Easy to translate
May be tempted by full commercial support Same code available commercially

Routes to Market
Local business development agencies; education establishments providing ‘start your own business’ courses; SME networking organisations.

Special Needs
A rule of thumb is that the threshold for employing full-time IT professional is around 30 users. This means that many SMEs do not have the IT specialists to tap the standard open-source support networks of on-line mailing lists, support forums, etc. is technically a much simpler product to support than say an open-source file, print, and mail server, but availability of local rapid support even on a commercial basis can be key to winning business - especially if help is needed with data migration from another product.

Legacy software issues are also key here, for example if an SME has an accounting package with macro links to Excel.


Description of the sector
PC manufacturers / builders supplying PCs with pre-installed software ‘bundles’

Needs and Benefits
The table below shows how the benefits of match the needs of the OEM sector

Needs Benefit
Deliver the best PC ‘bundle’ at the lowest cost No licence fees to pay for installation or upgrade
No licence/compliance hassles
Can be given away free
Potential purchasers may be legacy MS-Office users Easy to migrate
Easy to exchange documents with MS-Office users
Operations are similar enough to make migration easy
Any value-added features add to attractiveness of product, e.g. ability to create pdfs Saves buying Adobe Acrobat
Don’t want support issues Stable product, less liable to crash
Needs to be available in local language Likely to be available in your language
Avoid cumbersome licencing terms Not Microsoft

Routes to Market
The largest OEMs of PCs currently enjoy close relationships with Microsoft - indeed, the relationship is so close that it was legally constrained in the US courts under Judge Thomas Penfold Jackson’s judgement in a Microsoft anti-trust case(32). Unfortunately, this judgement did not cover office software.

Applying disruptive marketing rules, is likely to find greater acceptance among OEMs aspiring to usurp the likes of Dell etc rather than among the current ‘top 20’.

Special Needs
Ease of installation is seen as key to this sector - needs to equal Microsoft’s OEM Pre-Installation Kits (OPK) in ease-of-use for OEMs.

Linux Distributions

Description of the sector
Linux(vi) is increasingly being recognised by mainstream IT pundits as ‘ready for deployment on the desktop’. is currently the only fully-featured office suite available for this platform.

Linux users also tend to be familiar with the way the open-source community operates. Software professionals using Linux are also an important potential source of developers for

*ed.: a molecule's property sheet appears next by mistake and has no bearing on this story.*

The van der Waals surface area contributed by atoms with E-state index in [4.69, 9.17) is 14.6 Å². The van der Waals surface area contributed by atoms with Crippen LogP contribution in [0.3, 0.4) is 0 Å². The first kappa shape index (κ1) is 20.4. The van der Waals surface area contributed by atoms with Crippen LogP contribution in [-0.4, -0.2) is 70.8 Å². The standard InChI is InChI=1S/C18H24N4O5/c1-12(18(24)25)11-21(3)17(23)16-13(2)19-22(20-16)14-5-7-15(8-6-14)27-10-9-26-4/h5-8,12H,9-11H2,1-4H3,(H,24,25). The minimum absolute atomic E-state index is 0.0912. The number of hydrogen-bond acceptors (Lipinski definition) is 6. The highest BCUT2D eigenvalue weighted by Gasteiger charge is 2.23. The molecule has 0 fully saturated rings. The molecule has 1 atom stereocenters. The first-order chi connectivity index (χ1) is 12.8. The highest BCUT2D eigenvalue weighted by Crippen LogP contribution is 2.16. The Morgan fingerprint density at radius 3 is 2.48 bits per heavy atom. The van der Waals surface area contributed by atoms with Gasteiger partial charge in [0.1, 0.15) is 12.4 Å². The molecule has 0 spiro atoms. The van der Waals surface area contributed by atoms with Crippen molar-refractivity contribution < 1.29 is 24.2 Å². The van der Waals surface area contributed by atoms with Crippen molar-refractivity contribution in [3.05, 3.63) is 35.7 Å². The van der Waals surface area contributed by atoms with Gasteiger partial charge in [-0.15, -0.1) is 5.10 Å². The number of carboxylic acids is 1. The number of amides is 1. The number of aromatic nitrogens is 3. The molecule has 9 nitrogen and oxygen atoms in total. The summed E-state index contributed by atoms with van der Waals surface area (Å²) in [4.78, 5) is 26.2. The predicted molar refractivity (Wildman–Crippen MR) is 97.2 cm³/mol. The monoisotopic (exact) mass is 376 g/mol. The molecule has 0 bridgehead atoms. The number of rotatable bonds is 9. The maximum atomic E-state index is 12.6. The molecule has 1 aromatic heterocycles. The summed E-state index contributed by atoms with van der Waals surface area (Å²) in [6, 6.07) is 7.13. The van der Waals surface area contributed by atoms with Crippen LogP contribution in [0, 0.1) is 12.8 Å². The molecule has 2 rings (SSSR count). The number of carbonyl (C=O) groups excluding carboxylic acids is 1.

Needs and Benefits
The table below shows how the benefits of match the needs of open-source advocates:

Need Benefit
Must meet community’s open-source definitions LGPL licence; OASIS member for XML file formats
Need access to source Source code freely available
Individuals or companies can contribute directly to product development or supplying a missing feature
Can be included in other software
Reliable, fully-featured product Stable product, less liable to crash
May wish to join in Community activities Lots of possibilities for contributors
Must not be Microsoft Monopoly suppliers generate strong feelings

Routes to Market
To date, most major Linux distributions have been happy to accept the source and include it in their distributions. Special Needs Many distributions have a policy of compiling direct from source code. With, this is not a straightforward process.

Different distributions have different packaging formats (.deb, .rpm, etc). Building binaries in all these formats can slow down the release process and also increases the storage requirements on download mirrors etc.

Some distributions refuse to include any non open-source dependencies in their distributions. As is not certified with an open-source Java runtime, this has led to some distributions disabling the parts of which require a JRE.

Similarly, most major distributions have automated build processes, which means they require sources in an easily accessible form from the developers rather than pre-compiled binaries.

(vi) more accurately, GNU/Linux

Review of the External Environment

This section of the Plan looks at trends in the outside world which could impact and the Community using the common Social, Technological, Environment, and Political (STEP) model(33). These factors can constitute either threats or opportunities (or in some cases both) to and/or the Community.

Social and Cultural Environment